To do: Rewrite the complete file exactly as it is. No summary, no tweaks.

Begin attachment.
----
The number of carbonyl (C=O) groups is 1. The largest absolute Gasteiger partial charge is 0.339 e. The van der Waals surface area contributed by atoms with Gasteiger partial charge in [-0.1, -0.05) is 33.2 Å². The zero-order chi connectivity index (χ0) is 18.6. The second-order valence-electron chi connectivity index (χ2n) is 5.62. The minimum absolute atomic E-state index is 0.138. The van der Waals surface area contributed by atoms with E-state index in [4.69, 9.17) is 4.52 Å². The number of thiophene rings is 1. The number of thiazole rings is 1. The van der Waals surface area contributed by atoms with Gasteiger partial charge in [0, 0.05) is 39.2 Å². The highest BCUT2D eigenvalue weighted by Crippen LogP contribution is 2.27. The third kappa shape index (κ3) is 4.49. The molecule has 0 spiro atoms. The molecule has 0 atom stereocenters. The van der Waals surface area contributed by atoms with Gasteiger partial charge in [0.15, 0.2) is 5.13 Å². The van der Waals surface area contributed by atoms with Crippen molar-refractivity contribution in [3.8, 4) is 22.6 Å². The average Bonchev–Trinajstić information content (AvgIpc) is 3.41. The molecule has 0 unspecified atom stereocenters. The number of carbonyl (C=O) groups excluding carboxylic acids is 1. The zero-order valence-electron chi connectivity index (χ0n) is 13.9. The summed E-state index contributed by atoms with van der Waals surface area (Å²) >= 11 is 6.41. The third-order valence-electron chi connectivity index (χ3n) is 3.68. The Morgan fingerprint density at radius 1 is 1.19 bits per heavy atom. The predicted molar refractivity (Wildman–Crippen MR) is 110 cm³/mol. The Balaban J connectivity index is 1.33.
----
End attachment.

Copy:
The number of carbonyl (C=O) groups is 1. The largest absolute Gasteiger partial charge is 0.339 e. The van der Waals surface area contributed by atoms with Gasteiger partial charge in [-0.1, -0.05) is 33.2 Å². The zero-order chi connectivity index (χ0) is 18.6. The second-order valence-electron chi connectivity index (χ2n) is 5.62. The minimum absolute atomic E-state index is 0.138. The van der Waals surface area contributed by atoms with E-state index in [4.69, 9.17) is 4.52 Å². The number of thiophene rings is 1. The number of thiazole rings is 1. The van der Waals surface area contributed by atoms with Gasteiger partial charge in [0, 0.05) is 39.2 Å². The highest BCUT2D eigenvalue weighted by Crippen LogP contribution is 2.27. The third kappa shape index (κ3) is 4.49. The molecule has 0 spiro atoms. The molecule has 0 atom stereocenters. The van der Waals surface area contributed by atoms with Gasteiger partial charge in [0.15, 0.2) is 5.13 Å². The van der Waals surface area contributed by atoms with Crippen molar-refractivity contribution in [3.8, 4) is 22.6 Å². The average Bonchev–Trinajstić information content (AvgIpc) is 3.41. The molecule has 0 unspecified atom stereocenters. The number of carbonyl (C=O) groups excluding carboxylic acids is 1. The zero-order valence-electron chi connectivity index (χ0n) is 13.9. The summed E-state index contributed by atoms with van der Waals surface area (Å²) >= 11 is 6.41. The third-order valence-electron chi connectivity index (χ3n) is 3.68. The Morgan fingerprint density at radius 1 is 1.19 bits per heavy atom. The predicted molar refractivity (Wildman–Crippen MR) is 110 cm³/mol. The Balaban J connectivity index is 1.33.